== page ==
Cavapoo Size Comparison: How Big Do These Dogs Get?

Written by Kristin Hitchcock
Published: August 21, 2023
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Cavapoos, also known as Cavadoodles, are a mix between a cavalier king charlies spaniel and a poodle. However, poodles vary in size substantially. There are toy, miniature, and standard poodles. Therefore, cavapoos vary in size, too.

Here are the general guidelines for cavapoo sizes:

  • Toy Cavapoos: These are the smallest cavapoos. They are typically bred using a toy poodle and a smaller cavalier king Charles spaniel. They can weigh between 7 to 13 pounds and stand around 9 to 12 inches at the shoulder.
  • Miniature Cavapoos: Typically, these dogs fall between the toy and standard sizes. They are bred from a miniature poodle in most cases. Their weight can range from 13 to 20 pounds, and they stand between 12 to 16 inches at the shoulder.
  • Standard Cavapoos: These are the largest Cavapoos, as they are bred from a standard poodle. Their weight can range from 20 to 45 pounds, and they can stand between 16 to 18 inches at the shoulder.

Cavapoo Summary

Cavapoos are a mixed breed that combines a cavalier king charles spaniel and a poodle. Because these dogs are a mixed breed, you’ll never quite know what these dogs will look like, including what their size will be.

They’re often bred because of the misconception that they are hypoallergenic. However, its important to realize that different dog breeds do not produce more or less allergens than others.

Cavapoo Growth and Weight Chart by Age

Here’s a general overview of the average weight range for Cavapoos at various ages. Keep in mind that individual dogs may vary, but this chart provides a rough idea of what to expect:

AgeMale WeightFemale Weight
Birth5 – 10 oz5 – 10 oz
1 Month1 – 2 lbs1 – 2 lbs
2 Months3 – 5 lbs3 – 5 lbs
3 Months4 – 8 lbs4 – 8 lbs
4 months5 – 10 lbs5 – 10 lbs
6 months7 – 13 lbs7 – 13 lbs
12 MonthsVariesVaries
Fully GrownVariesVaries

When Will My Cavapoo Stop Growing?

Cavapoos usually grow very fast for the first few months, doubling their weight many times over. However, their growth rate usually slows down around 6 months. By the time they reach one year old, most Cavapoos have gained most of their growth rate.

Smaller dogs will reach their full weight faster than larger dogs. It simply takes longer to put on the pounds if you have more pounds to put on.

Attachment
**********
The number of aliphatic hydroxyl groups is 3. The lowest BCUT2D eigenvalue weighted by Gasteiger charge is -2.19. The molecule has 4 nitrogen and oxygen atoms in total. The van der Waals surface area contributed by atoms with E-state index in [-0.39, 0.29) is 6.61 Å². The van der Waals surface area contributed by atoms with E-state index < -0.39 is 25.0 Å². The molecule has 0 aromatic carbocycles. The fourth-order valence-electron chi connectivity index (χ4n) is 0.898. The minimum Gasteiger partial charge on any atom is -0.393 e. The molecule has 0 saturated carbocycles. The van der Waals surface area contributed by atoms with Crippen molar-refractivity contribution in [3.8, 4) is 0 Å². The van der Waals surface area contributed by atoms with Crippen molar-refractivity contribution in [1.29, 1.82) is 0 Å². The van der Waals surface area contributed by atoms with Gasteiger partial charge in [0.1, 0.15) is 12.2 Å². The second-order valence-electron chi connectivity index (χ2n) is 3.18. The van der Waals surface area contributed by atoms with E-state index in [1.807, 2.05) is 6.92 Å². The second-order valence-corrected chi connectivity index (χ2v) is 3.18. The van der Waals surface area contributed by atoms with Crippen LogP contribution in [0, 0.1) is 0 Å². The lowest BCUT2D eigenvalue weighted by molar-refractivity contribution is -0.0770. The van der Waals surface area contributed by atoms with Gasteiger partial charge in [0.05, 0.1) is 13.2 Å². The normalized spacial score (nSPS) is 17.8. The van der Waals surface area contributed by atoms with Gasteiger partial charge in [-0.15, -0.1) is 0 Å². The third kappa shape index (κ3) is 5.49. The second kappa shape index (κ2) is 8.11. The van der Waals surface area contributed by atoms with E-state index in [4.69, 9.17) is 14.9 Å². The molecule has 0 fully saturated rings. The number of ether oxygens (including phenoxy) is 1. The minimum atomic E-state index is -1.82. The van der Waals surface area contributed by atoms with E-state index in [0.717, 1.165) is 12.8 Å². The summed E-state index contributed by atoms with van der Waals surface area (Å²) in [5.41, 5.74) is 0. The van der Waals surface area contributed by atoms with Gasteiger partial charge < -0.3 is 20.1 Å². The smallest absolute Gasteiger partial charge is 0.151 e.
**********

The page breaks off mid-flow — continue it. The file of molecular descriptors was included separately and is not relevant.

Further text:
How Big Will My Cavapoo Be When It’s Fully Grown?

How big your Cavapoo will get depends on a range of different factors, such as the dog’s genetics and diet. The size of their poodle parent also matters a lot. Here’s an estimate of how big your dog might get.

  • Toy Cavapoo: About 9 – 12 inches tall and 7 – 13 pounds
  • Miniature Cavapoo: Around 12 – 16 inches tall and 13 – 20 pounds
  • Standard Cavapoo: About 16 – 18 inches tall and 20 – 35 pounds

When Should My Cavapoo Be Spayed or Neutered?

The recommended age for spaying or neutering your Cavapoo is typically around 6 months. Once they reach a big enough size to avoid unnecessary complications, it’s best to get them spayed or neutered. Usually, this happens around 6 months.

You want the dog spayed or neutered before they reach sexual maturity. This procedure prevents accidental breeding and a slew of health problems.

Breeding dogs is challenging and requires extensive knowledge. Therefore, unless you’re working alongside a knowledgeable breeder, it is best to get your pet fixed.

When Should My Cavapoo Be House Broken?

You should start trying to house-train your Cavapoo as soon as you bring them home. Eight weeks is not too young to start training. In fact, many breeders will begin training before they even send their puppies to their forever homes.

It’s important to remain consistent and dedicated to house training, as it can be challenging. Smaller dogs tend to take longer, as they have smaller bladders. However, that doesn’t mean that you should wait.

Waiting on house training can cause bad habits to form, which can be challenging to break.

When Should My Cavapoo Stop Eating Puppy Food?

Most Cavapoos can transition from puppy food to adult food between 10 and 12 months of age. You want to keep them on puppy food until they have reached their adult size, which can vary from dog to dog. Once your dog stops putting on weight, you can safely stop the food (usually). However, always consult your vet when you’re in doubt.